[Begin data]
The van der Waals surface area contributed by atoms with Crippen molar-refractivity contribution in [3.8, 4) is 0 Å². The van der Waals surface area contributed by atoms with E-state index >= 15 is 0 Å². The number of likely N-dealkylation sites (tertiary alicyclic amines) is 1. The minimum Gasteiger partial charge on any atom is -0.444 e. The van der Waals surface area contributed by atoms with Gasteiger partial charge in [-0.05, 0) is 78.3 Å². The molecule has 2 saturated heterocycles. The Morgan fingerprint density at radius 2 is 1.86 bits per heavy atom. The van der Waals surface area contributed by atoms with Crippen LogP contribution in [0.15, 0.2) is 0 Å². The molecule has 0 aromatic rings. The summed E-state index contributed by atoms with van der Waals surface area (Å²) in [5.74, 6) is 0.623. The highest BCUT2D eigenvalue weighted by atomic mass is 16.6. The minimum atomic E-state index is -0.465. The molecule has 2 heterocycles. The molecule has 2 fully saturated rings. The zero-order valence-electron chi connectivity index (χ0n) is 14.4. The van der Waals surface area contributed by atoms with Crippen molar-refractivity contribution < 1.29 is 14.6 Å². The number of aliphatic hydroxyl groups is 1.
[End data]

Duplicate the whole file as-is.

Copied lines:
The van der Waals surface area contributed by atoms with Crippen molar-refractivity contribution in [3.8, 4) is 0 Å². The van der Waals surface area contributed by atoms with E-state index >= 15 is 0 Å². The number of likely N-dealkylation sites (tertiary alicyclic amines) is 1. The minimum Gasteiger partial charge on any atom is -0.444 e. The van der Waals surface area contributed by atoms with Gasteiger partial charge in [-0.05, 0) is 78.3 Å². The molecule has 2 saturated heterocycles. The Morgan fingerprint density at radius 2 is 1.86 bits per heavy atom. The van der Waals surface area contributed by atoms with Crippen LogP contribution in [0.15, 0.2) is 0 Å². The molecule has 0 aromatic rings. The summed E-state index contributed by atoms with van der Waals surface area (Å²) in [5.74, 6) is 0.623. The highest BCUT2D eigenvalue weighted by atomic mass is 16.6. The minimum atomic E-state index is -0.465. The molecule has 2 heterocycles. The molecule has 2 fully saturated rings. The zero-order valence-electron chi connectivity index (χ0n) is 14.4. The van der Waals surface area contributed by atoms with Crippen molar-refractivity contribution < 1.29 is 14.6 Å². The number of aliphatic hydroxyl groups is 1.